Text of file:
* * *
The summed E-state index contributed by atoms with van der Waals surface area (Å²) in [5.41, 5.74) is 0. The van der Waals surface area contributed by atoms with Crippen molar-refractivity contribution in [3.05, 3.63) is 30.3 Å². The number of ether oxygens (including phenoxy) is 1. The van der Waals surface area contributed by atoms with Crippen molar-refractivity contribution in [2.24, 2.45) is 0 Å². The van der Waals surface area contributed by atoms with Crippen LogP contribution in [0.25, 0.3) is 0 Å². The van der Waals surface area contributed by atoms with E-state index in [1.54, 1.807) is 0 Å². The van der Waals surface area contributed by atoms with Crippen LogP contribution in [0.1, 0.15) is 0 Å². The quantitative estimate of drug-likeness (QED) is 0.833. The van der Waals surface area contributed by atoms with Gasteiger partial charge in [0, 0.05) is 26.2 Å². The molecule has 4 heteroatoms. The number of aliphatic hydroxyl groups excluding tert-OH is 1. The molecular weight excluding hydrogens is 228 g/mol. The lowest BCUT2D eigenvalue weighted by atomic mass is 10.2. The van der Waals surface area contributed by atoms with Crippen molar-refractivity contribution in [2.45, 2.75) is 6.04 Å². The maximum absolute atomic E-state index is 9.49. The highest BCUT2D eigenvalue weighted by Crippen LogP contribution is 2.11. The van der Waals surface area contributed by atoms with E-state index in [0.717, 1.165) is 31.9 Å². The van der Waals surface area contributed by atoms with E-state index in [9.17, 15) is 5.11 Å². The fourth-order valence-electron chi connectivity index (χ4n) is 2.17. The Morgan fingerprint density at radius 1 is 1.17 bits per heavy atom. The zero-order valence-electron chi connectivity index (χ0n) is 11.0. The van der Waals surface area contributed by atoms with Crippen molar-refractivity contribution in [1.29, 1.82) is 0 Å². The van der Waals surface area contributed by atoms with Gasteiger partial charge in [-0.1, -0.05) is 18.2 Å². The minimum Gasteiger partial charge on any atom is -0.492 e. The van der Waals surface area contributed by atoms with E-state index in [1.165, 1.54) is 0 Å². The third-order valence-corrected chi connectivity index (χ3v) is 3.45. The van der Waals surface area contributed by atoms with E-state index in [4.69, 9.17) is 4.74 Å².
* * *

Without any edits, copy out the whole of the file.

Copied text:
The summed E-state index contributed by atoms with van der Waals surface area (Å²) in [5.41, 5.74) is 0. The van der Waals surface area contributed by atoms with Crippen molar-refractivity contribution in [3.05, 3.63) is 30.3 Å². The number of ether oxygens (including phenoxy) is 1. The van der Waals surface area contributed by atoms with Crippen molar-refractivity contribution in [2.24, 2.45) is 0 Å². The van der Waals surface area contributed by atoms with Crippen LogP contribution in [0.25, 0.3) is 0 Å². The van der Waals surface area contributed by atoms with E-state index in [1.54, 1.807) is 0 Å². The van der Waals surface area contributed by atoms with Crippen LogP contribution in [0.1, 0.15) is 0 Å². The quantitative estimate of drug-likeness (QED) is 0.833. The van der Waals surface area contributed by atoms with Gasteiger partial charge in [0, 0.05) is 26.2 Å². The molecule has 4 heteroatoms. The number of aliphatic hydroxyl groups excluding tert-OH is 1. The molecular weight excluding hydrogens is 228 g/mol. The lowest BCUT2D eigenvalue weighted by atomic mass is 10.2. The van der Waals surface area contributed by atoms with Crippen molar-refractivity contribution in [2.45, 2.75) is 6.04 Å². The maximum absolute atomic E-state index is 9.49. The highest BCUT2D eigenvalue weighted by Crippen LogP contribution is 2.11. The van der Waals surface area contributed by atoms with E-state index in [0.717, 1.165) is 31.9 Å². The van der Waals surface area contributed by atoms with E-state index in [9.17, 15) is 5.11 Å². The fourth-order valence-electron chi connectivity index (χ4n) is 2.17. The Morgan fingerprint density at radius 1 is 1.17 bits per heavy atom. The zero-order valence-electron chi connectivity index (χ0n) is 11.0. The van der Waals surface area contributed by atoms with Crippen molar-refractivity contribution in [1.29, 1.82) is 0 Å². The van der Waals surface area contributed by atoms with Gasteiger partial charge in [-0.1, -0.05) is 18.2 Å². The minimum Gasteiger partial charge on any atom is -0.492 e. The van der Waals surface area contributed by atoms with E-state index in [1.165, 1.54) is 0 Å². The third-order valence-corrected chi connectivity index (χ3v) is 3.45. The van der Waals surface area contributed by atoms with E-state index in [4.69, 9.17) is 4.74 Å².